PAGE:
• published on 5/3/2024
  • 3min

Best Places in Croatia for Expats

Croatia has plenty to offer expats considering a move here, known for its stunning Dalmatian Coast, natural beauty and its clear blue waters.

Best Places in Croatia for Expats

Table of contents

1. Zagreb

2. Split

3. Hvar

4. Dubrovnik

5. Pula

Finding a location to settle in can be a challenge, with many great options to choose from. This ranges from the capital of Zagreb in the northwest, well-connected and the country’s most populous city, to Pula on the Istrian peninsula, which provides a relaxed atmosphere and stunning beaches.

In this blog, we look at some of the best spots in this Mediterranean county for expatriates to live.


The capital, Zagreb, is found in the northeast part of Croatia. It is the largest city in the country, with over 800,000 residents calling it home.

Zagreb has good transport links, making it a great option for expats who wish to stay well connected. For instance, the city benefits from an international airport, an extensive tram and bus network, and the country’s largest train station, Glavni Kolodvor.

The main work sectors you will find in Zagreb include pharmaceuticals, electrical production and the processing of food and drinks. If you’re looking for work in Croatia, use this as an opportunity to brush up on your CV and your interview skills when applying for roles, with notable

There are a host of places to visit in Zagreb for expats, with two of the main districts consisting Upper and Lower Town. The Upper Town is the older part of the city, set upon a hill overlooking Zagreb. Here you can venture around sites that include the Zagreb Cathedral or get fresh produce at Dolac Market. The Lower Town is broadly considered the city centre, a bustling hub with the city's main shopping district, Ilica, and an array of restaurants to dine in at your spare time.


Located on the Dalmatian Coast and with a population of approximately 160,000 residents. You can find parks, beaches and even mountains in Split, making it an in ideal location for those who enjoy being outdoors.

The historical centre of Split is a UNESCO World Heritage Centre, with a diverse range of architecture, including Romanesque, Baroque and Renaissance styles. For getting around the city, the central form of public transport is its extensive bus network, which has 19 routes. Split also has two train stations as well as a ferry terminal that provide other convenient forms of travel for expats.

There are plenty of suitable areas for expats to live here, catering to all types of lifestyle preferences and requirements. Options to think about incorporate Meje in the western part of the city, known for its picturesque sea views and verdant green spaces, or Bačvice, which is close to the beach and has a multitude of cafes and restaurants to dine at.


An island off the south coast of Croatia, Hvar has a population of just 4,000 people, and is perfect for expats who enjoy a quieter atmosphere and slower pace of life. In its tranquil surroundings are stunning beaches and crystal clear waters to enjoy year round.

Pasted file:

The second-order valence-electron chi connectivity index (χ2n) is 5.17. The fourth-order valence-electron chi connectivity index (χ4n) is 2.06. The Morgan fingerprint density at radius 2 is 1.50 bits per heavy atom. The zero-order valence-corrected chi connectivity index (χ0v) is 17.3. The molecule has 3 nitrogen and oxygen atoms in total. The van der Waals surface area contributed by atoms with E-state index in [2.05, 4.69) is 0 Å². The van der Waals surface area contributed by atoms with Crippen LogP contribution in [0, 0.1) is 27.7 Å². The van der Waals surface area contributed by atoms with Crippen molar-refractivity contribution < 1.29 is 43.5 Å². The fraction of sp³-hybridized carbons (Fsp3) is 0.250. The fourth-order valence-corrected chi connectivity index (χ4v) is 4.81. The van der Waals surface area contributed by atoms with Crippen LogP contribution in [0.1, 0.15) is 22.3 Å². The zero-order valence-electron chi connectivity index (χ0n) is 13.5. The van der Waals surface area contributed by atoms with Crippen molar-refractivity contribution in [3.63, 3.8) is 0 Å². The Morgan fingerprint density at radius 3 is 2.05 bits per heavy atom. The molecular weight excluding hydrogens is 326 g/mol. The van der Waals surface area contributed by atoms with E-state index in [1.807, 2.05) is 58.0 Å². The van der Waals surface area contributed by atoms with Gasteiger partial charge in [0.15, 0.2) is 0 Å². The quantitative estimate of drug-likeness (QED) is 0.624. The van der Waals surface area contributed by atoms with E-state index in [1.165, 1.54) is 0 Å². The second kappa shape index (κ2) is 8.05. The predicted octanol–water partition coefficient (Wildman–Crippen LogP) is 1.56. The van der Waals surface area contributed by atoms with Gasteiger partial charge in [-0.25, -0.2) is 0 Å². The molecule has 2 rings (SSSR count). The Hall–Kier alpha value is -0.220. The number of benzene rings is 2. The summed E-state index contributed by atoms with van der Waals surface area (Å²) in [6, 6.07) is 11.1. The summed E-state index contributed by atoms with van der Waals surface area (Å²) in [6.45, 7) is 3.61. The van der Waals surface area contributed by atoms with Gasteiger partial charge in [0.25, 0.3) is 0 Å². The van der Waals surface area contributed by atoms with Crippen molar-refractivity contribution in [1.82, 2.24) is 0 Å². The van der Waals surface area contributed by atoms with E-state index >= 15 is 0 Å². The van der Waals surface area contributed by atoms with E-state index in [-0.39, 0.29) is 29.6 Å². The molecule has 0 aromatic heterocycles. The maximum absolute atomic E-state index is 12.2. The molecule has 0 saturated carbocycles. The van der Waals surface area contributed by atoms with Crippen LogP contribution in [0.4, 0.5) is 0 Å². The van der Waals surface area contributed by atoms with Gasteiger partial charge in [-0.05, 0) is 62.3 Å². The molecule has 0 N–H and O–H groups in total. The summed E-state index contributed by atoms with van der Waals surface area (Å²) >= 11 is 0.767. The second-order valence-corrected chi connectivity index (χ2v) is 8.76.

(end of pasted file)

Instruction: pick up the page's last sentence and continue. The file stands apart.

The main public transport choices here are buses and ferries. Regular services will take you back to the mainland and other islands, while frequent buses offer another efficient mode of travel.

Neighbourhoods you could think about reside in Hvar include Stari Grad, which has a lovely waterfront and a number historical landmarks to discover, or Milna, a village that is great for families with stunning sandy beaches to visit.

There is much to think about prepare before you relocate overseas, from organising paperwork, packing up your belongings to booking flights. Take a look at our essential moving abroad checklist for some guidance on this.


Situated in southern Croatia on the Adriatic Sea, Dubrovnik is a small city with a population of 42,000 people. There are a range of transport options available to residents in Dubrovnik, including an international airport, regular buses, and a ferry terminal.

The city is a popular tourist destination and is characterised by a mixture of Baroque and Gothic architecture, with notable features including the ancient Walls of Dubrovnik and Fort Lovrijenac. Similar to Split, its Old Town is also a UNESCO World Heritage Site, an ideal place for history lovers, and also an area where cars are not permitted.

Areas that you could ponder living in here incorporate Ploče, which has wonderful views of the Adriatic Sea, a historic sea port, and a great proximity to the Old Town, or Gruž, which has a large ferry port and a busy farmers market.

Relocating overseas is a big transition in your life, sometimes leaving you with feelings of homesickness. Have a look at our guide for useful tips on how you can make friends in your new home.


Located on the Istrian peninsula, Pula is famous for its family-friendly reputation, collection of Roman buildings and wonderful cuisine.

Shipbuilding, tourism and manufacturing are core industries in Pula, useful to know if you’re relocating to Croatia for a job role. Don’t forget that you might need to acquire a visa to work in Croatia – check out Croatia’s Ministry of Foreign and European Affairs website to see if this applies to you.

The main way to get around Pula is by bus, which is serviced by the Pulapromet. Additionally, you can travel internationally with ease, with its airport and train station providing convenient transport options. It is also situated close to Slovenia and Italy by car, where you can take fun trips to visit what nearby countries have on offer.